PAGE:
When using a zero fret, the function of the nut changes, in that it becomes responsible only for the string spacings. The vertical adjustment of the strings is achieved by using an additional fret at the position where you used to have the nut. This detail was fairly common some decades ago, but for some reason became unpopular.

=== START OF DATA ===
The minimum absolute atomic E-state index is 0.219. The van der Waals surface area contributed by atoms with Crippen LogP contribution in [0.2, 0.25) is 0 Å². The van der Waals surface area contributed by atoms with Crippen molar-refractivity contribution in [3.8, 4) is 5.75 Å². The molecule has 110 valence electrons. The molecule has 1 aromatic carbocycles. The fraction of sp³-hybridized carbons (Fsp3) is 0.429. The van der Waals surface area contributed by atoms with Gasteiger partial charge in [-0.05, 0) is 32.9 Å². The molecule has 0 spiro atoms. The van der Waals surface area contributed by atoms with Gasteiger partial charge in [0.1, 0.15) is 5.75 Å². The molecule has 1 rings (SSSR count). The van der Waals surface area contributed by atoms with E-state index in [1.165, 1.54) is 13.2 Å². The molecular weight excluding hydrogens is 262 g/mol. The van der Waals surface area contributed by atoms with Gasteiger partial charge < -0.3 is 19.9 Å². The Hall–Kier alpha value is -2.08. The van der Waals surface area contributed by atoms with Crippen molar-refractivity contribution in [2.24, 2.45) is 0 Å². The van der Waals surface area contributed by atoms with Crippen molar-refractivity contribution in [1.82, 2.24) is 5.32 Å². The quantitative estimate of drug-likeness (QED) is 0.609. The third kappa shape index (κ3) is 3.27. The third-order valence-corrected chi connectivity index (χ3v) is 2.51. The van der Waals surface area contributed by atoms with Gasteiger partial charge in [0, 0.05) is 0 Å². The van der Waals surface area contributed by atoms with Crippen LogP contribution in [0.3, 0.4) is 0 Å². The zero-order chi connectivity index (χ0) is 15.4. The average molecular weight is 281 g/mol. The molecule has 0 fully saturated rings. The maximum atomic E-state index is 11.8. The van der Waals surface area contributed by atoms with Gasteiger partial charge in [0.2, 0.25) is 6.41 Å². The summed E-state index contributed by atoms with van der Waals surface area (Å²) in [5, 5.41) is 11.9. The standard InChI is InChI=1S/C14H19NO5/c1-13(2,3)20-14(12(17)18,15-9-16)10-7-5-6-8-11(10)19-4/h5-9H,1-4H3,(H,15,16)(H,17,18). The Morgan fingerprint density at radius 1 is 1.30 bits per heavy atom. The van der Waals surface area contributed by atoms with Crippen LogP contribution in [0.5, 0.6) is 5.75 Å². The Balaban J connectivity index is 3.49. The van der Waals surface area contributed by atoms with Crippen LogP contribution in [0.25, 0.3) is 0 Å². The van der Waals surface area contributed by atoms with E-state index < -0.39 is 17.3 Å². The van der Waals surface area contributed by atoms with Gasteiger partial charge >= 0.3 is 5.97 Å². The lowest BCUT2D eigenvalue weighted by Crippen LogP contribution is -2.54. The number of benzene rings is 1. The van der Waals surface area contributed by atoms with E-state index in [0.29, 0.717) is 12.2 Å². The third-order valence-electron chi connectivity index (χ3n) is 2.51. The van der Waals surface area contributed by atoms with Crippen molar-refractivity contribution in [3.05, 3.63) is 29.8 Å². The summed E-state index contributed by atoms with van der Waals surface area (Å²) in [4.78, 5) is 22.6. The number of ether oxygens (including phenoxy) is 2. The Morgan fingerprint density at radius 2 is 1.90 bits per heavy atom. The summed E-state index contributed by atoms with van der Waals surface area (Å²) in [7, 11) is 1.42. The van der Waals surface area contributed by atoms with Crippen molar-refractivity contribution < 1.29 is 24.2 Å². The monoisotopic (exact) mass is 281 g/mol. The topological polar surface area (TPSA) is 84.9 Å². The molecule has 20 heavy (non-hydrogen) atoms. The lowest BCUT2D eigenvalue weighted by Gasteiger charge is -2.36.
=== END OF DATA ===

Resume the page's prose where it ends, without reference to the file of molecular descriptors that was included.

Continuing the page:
Everyone who plays the guitar for a while will have noticed that the open strings sound brighter than fretted ones. The high E-string in particular is known to sound very sharp. Advanced players try for this reason to avoid these notes in their fingering, especially in melodic passages. Searching for a reason for this phenomenon, we came to the conclusion that this happens when the string is fixed in this position and has no sidewards movement. Plucking a fretted note, the string will slide on the fretwire whilst it vibrates, muffling the tone to a certain degree. Simulating a fretted note by an additional fret on the zero position should make the open string sound “fretted”. The result of the first experiment was very convincing, it worked perfectly and all notes sounded very similar. Regarding intonation, it also turned out nicely. The former open string behaved as if it was fretted.